I am often asked how I built and scaled an award-winning Customer Success team. While there are many chapters to that story, one topic that seems to gather the most interest is how to build an effective customer health score. And for good reason. I think it is fair to say that measuring and tracking customer health is at the foundation of Customer Success itself.
Step 1: Scrub and segment your customer data.
The old saying “garbage in; garbage out” definitely applies when it comes to customer health metrics. If you are not confident in your data, don’t proceed with this exercise until you are. Once your data is in good shape, think about segmenting your customer data by Stage, Size, and/or Location. Each value within these segments should be defined as a drop-down list in your CRM to ensure high-quality results. Sample values for each segment might include:
– Stage: Prospect, Trial (establish value), Deployment (grow value), Implemented (adopt & expand), Mulligan (re-implemention), Lost (churned).
– Size: Small (< 500 employees), Midsize (< 3,500 employees), Enterprise (3,500+ employees), High (highest potential for revenue growth regardless of size).
– Location: AMER-North (Canada and Mexico), AMER-South, AMER-US-East, AMER-US-Midwest, AMER-US-West, APAC, EMEA.
Step 2: Map Customer Journey to Return On Investment
If your product requires a user login, you will want to measure how often your application is being used. If your product requires an Administrator to send an invitation to new users, you will also want to measure the percentage of users who have accepted their invitation. Now work your way down the path of what “master records” a customer needs to create to gain value: perhaps it is the number of inventory items, projects, or requisitions. Next, think about how often those master records are used. Consider using ratios or percentages as this will help normalize your results. Lastly, ensure that your scorecard includes at least one metric used by your sales team to demonstrate ROI. When I was at Jobvite, we first used Referral Hires and later reported Average Time to Hire.
Step 3: Gather product usage data
Product/Engineering teams usually have tools in place to capture customer usage data so they can measure feature adoption, usage patterns, and overall behavior. Ideally they can provide this to you in a spreadsheet with each customer in a row and each feature/function in its own column. Ideally their data matches the requirements you’ve defined in Step 2 above. Either way, you want to collaborate on this project as what you learn from customer health will likely be fed back into the product roadmap.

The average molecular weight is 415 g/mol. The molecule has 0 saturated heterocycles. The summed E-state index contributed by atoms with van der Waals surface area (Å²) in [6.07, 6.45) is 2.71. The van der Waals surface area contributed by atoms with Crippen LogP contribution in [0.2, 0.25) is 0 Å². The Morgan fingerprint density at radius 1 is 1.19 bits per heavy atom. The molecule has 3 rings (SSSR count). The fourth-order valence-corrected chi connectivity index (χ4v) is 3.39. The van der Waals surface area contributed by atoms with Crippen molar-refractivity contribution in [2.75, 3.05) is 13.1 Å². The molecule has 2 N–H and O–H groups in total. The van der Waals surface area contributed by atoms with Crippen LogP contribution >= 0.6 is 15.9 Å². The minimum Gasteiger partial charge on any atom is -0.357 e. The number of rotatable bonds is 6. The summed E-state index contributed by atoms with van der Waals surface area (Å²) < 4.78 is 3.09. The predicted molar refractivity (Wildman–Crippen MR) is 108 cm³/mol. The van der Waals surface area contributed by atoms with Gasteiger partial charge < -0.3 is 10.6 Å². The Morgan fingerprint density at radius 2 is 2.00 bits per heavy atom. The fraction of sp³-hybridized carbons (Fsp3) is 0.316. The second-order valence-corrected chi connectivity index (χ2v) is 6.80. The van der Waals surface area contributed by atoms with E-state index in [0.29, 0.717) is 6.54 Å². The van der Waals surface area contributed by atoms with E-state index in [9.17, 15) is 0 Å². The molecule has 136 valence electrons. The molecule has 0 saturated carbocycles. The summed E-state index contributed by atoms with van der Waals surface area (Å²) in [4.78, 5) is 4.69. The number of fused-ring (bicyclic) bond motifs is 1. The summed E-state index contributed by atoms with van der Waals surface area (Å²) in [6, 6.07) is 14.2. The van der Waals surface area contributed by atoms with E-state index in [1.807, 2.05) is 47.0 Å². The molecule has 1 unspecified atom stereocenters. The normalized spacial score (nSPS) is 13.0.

Step 4: Crunch the numbers to determine Green-Yellow-Red
This step is more art than science with some analytical skills required. Take your usage data now in a spreadsheet and add the customer segmentation values from Step 1 above. Next, apply the AVERAGE function for each feature/function column. This provides a starting point for a new column of data that ultimately receives a 0, 1 or 2 performance rating for that feature/function, where 0 is unacceptable (red), 1 is average (yellow), and 2 is your target adoption goal (green). Each feature/function in your health score spreadsheet will have a column for the nominal usage value as well as a the performance rating. Use nested IF functions in each performance column to do the work for you. Ensure you consider Stage from each customer’s journey as you determine your performance ratings as a customer in “Deployment” should not be graded the same as one in “Implemented.” Once you have all your performance columns completed, create two more columns: Overall Performance and Health Score. Overall Performance is the average of all the individual feature/functions performance columns. Finally, Health Score is where you use the IF function again to determine a final score. Your formula might be as simple as < 1 = red, > 1 = green, and everything else is yellow.
When you have established your health scores by customer, have your CSM team run your playbook for each scenario. Don’t forget to run this process at least once per month, track how overall scores are changing, and understand the overall health of your business.
Thanks for reading and would love to know your thoughts. While I can’t share the internal view we achieved for customer health, you can view the external example of the final product here as it was shared with each customer.